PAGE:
When going through the different species of trout on my Trout and Salmon Species Page, one common trend that you will come across is that when you get to the status section for each fish there is typically a comment about problems with competition and hybridization with non-native rainbow trout. While rainbows are native to the west coast of North America and Northeastern Asia they have miraculously managed to find their way into streams on every continent (expect Antarctica of course!). The question is what made people fall in love with the rainbow trout, while other trout species just got swept under the rug?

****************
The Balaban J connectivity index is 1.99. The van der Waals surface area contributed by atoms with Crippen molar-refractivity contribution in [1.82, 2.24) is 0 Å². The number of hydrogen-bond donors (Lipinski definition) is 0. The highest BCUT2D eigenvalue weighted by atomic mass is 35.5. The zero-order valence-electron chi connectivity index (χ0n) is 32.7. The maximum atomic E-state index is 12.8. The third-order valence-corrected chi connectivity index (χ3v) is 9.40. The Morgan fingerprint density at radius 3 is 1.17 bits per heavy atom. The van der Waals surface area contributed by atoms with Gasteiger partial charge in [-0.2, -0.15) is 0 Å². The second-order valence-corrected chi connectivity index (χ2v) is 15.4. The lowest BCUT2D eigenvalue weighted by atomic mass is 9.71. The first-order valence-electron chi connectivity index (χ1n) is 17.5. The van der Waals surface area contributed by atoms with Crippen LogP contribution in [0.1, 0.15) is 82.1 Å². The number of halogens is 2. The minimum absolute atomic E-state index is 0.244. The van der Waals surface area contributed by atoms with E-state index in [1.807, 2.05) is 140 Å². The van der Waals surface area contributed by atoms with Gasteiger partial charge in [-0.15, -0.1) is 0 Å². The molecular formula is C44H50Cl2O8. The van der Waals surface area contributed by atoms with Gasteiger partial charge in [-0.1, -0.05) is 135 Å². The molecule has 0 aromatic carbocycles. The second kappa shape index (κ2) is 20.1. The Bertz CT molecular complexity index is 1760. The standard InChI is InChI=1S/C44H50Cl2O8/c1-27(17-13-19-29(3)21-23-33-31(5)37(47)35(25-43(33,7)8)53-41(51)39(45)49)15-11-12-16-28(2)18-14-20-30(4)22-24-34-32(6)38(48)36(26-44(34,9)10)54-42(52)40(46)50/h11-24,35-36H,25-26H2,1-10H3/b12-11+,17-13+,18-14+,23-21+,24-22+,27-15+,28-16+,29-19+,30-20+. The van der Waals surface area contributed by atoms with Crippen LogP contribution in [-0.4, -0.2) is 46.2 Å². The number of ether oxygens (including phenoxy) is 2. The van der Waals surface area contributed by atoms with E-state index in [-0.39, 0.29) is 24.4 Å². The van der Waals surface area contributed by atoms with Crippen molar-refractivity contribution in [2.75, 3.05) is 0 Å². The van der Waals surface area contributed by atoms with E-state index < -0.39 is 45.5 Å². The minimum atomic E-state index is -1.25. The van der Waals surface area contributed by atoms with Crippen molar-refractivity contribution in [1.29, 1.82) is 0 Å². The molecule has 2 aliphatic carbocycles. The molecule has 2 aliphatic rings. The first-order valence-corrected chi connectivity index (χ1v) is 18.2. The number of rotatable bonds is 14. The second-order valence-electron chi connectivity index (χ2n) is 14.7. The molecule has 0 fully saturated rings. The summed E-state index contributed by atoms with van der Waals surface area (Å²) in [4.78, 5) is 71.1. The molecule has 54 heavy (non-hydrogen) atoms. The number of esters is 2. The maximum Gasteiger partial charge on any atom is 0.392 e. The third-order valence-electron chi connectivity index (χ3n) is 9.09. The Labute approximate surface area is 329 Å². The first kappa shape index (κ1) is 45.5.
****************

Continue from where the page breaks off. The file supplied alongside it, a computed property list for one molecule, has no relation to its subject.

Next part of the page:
I recently had the pleasure of reading Andres Halverson's book An Entirely Synthetic Fish: How the Rainbow Trout Beguiled North America and Overran the World. This book dives in the history of the rainbow trout's spread and the mindset of the fisheries managers that deemed it in the public's best interest to spread this trout as far and wide as possible despite the negative implications on native populations of salmonids. The book comes full circle, starting by showing mind set that set the stage for the spread of this trout. During which time the rainbow trout came into favor as environmental degradation led to diminished native populations and the hardy was pumped into as many waters as possible in an effort to "improve on nature." However as the environmental movement began this management practices started to shift to first wild and then native trout. I would strongly recommend this book to any fisherman!
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